No one likes stepping outside of their comfort zone. There’s just something supremely unsettling and even a little frightening about being thrust into a new culture, land, language, etc. That’s probably the source of the appeal for foreign horror movies – a glimpse into what other cultures consider to be scary.
It goes without saying that what some cultures find scary might not necessarily resonate with you, and vice versa. However, sometimes, another country’s take on horror can not only appeal to your senses, it can shake you to your very core. You never really know what to expect when you leave the familiar shores of horror cinema and strike out into the unknown.
Five frightening foreign films…
Below are just a few of the faces of foreign horror cinema…
House (1977) – Japan
House is a film you will want to watch multiple times. The first time, you’ll watch it to see what all the fuss is about surrounding this cult horror classic. The second time, you’ll want to watch it because you can’t believe what you just saw. To call House surreal would be the understatement of the century. It’s a stunning, daunting, comedic, dark, disturbing and all around entertaining piece of Japanese cinema.
High Tension (2005) – French
The aptly-named High Tension draws much of its titular tension from the threat of violence meted out to the heroines of the story. Cast into a diabolical dilemma, two women must struggle to survive against a stalker who means to show them exactly what they’re made of – literally. This particular kind of horror is very rare to see coming out of France and will certainly leave a lasting impression long after the credits have rolled.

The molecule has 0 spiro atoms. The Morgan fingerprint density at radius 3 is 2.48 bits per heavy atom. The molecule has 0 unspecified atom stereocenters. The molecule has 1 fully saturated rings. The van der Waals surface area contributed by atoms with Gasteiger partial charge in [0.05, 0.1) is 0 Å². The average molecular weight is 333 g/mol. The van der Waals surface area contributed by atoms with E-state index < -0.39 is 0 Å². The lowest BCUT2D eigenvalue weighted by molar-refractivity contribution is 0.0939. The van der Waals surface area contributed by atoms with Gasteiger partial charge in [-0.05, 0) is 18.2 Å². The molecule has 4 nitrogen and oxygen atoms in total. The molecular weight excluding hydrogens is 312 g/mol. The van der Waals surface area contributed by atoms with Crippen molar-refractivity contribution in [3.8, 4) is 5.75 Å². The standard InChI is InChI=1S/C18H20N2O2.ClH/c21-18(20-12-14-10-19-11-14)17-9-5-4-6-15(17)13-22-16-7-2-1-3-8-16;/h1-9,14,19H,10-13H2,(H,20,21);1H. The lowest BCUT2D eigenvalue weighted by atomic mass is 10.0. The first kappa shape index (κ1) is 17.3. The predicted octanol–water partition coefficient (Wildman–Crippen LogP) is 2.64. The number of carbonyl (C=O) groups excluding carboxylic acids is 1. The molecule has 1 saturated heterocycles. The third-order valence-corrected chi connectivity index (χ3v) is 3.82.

The Orphanage (2007) – Spain
Produced by Guillermo del Toro, patron saint of horror, The Orphanage plays a slow game that ultimately culminates in a lasting feeling of horror. Using a bleak setting as the backdrop for even bleaker horrors, the film builds an atmosphere of dread and loathing, drawing you into the darkness as a mother and son struggle to uncover the dark secrets of an old orphanage.
REC (2007) – Spain
Through the eyes of a cameraman, viewers are drawn into a world of paranoia as REC gives the audience a first-person perspective of a viral outbreak and the horrifying mutations that follow. If this sounds familiar, you might be thinking of Quarantine which was a US remake. REC challenges the viewer by putting them in the perspective of a cameraman who can only watch and flee as the world around him grows deadlier by the second…with no hope of escape.
Let the Right One In (2008) – Sweden
Last, but certainly not least, is Let the Right One In – part romance, part coming of age tale, part vampire thriller and all horror. The film follows the unlikely friendship and budding love between Oskar, pre-teen bully bait, and Eli, the vampire girl who protects him (and only him) from the torments of growing up. Within the gory details of vampirism are the genuine elements that portray a compelling and intriguing relationship between two very different people.
And that’s just a glimpse at some of the forms horror can take overseas. Most of these are certainly a far cry from what Hollywood usually produces, and if there are any horror buffs out there looking for something a little different, they need only think globally. Horror can mean many things to many different people and, likely, foreign horror is not at all what you’re expecting.